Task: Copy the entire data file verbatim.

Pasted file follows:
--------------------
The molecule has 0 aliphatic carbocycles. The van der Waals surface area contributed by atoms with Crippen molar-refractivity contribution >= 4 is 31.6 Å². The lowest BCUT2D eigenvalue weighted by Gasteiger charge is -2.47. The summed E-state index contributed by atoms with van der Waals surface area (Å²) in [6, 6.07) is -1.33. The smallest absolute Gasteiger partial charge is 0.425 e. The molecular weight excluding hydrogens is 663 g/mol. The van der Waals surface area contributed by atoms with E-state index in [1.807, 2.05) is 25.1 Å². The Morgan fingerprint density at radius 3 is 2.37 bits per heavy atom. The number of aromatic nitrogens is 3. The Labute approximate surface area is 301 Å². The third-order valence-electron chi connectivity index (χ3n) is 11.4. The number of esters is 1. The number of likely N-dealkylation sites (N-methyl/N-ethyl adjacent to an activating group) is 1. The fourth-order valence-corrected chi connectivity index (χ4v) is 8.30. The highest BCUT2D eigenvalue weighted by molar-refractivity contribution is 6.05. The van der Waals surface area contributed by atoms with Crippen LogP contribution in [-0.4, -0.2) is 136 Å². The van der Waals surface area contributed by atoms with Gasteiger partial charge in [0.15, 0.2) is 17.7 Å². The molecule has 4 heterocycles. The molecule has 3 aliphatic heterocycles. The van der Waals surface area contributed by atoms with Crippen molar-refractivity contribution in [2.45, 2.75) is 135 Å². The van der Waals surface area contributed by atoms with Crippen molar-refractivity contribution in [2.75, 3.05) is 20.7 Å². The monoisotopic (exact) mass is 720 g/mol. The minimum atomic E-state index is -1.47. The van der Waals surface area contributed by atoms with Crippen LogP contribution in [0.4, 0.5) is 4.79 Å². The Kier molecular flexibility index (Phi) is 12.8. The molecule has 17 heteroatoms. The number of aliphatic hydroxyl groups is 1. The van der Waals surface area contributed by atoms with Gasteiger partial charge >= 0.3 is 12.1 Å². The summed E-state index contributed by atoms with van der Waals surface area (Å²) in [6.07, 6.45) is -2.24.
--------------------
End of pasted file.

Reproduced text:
The molecule has 0 aliphatic carbocycles. The van der Waals surface area contributed by atoms with Crippen molar-refractivity contribution >= 4 is 31.6 Å². The lowest BCUT2D eigenvalue weighted by Gasteiger charge is -2.47. The summed E-state index contributed by atoms with van der Waals surface area (Å²) in [6, 6.07) is -1.33. The smallest absolute Gasteiger partial charge is 0.425 e. The molecular weight excluding hydrogens is 663 g/mol. The van der Waals surface area contributed by atoms with E-state index in [1.807, 2.05) is 25.1 Å². The Morgan fingerprint density at radius 3 is 2.37 bits per heavy atom. The number of aromatic nitrogens is 3. The Labute approximate surface area is 301 Å². The third-order valence-electron chi connectivity index (χ3n) is 11.4. The number of esters is 1. The number of likely N-dealkylation sites (N-methyl/N-ethyl adjacent to an activating group) is 1. The fourth-order valence-corrected chi connectivity index (χ4v) is 8.30. The highest BCUT2D eigenvalue weighted by molar-refractivity contribution is 6.05. The van der Waals surface area contributed by atoms with Crippen LogP contribution in [-0.4, -0.2) is 136 Å². The van der Waals surface area contributed by atoms with Gasteiger partial charge in [0.15, 0.2) is 17.7 Å². The molecule has 4 heterocycles. The molecule has 3 aliphatic heterocycles. The van der Waals surface area contributed by atoms with Crippen molar-refractivity contribution in [2.45, 2.75) is 135 Å². The van der Waals surface area contributed by atoms with Crippen molar-refractivity contribution in [2.75, 3.05) is 20.7 Å². The monoisotopic (exact) mass is 720 g/mol. The minimum atomic E-state index is -1.47. The van der Waals surface area contributed by atoms with Crippen LogP contribution in [0.4, 0.5) is 4.79 Å². The Kier molecular flexibility index (Phi) is 12.8. The molecule has 17 heteroatoms. The number of aliphatic hydroxyl groups is 1. The van der Waals surface area contributed by atoms with Gasteiger partial charge >= 0.3 is 12.1 Å². The summed E-state index contributed by atoms with van der Waals surface area (Å²) in [6.07, 6.45) is -2.24.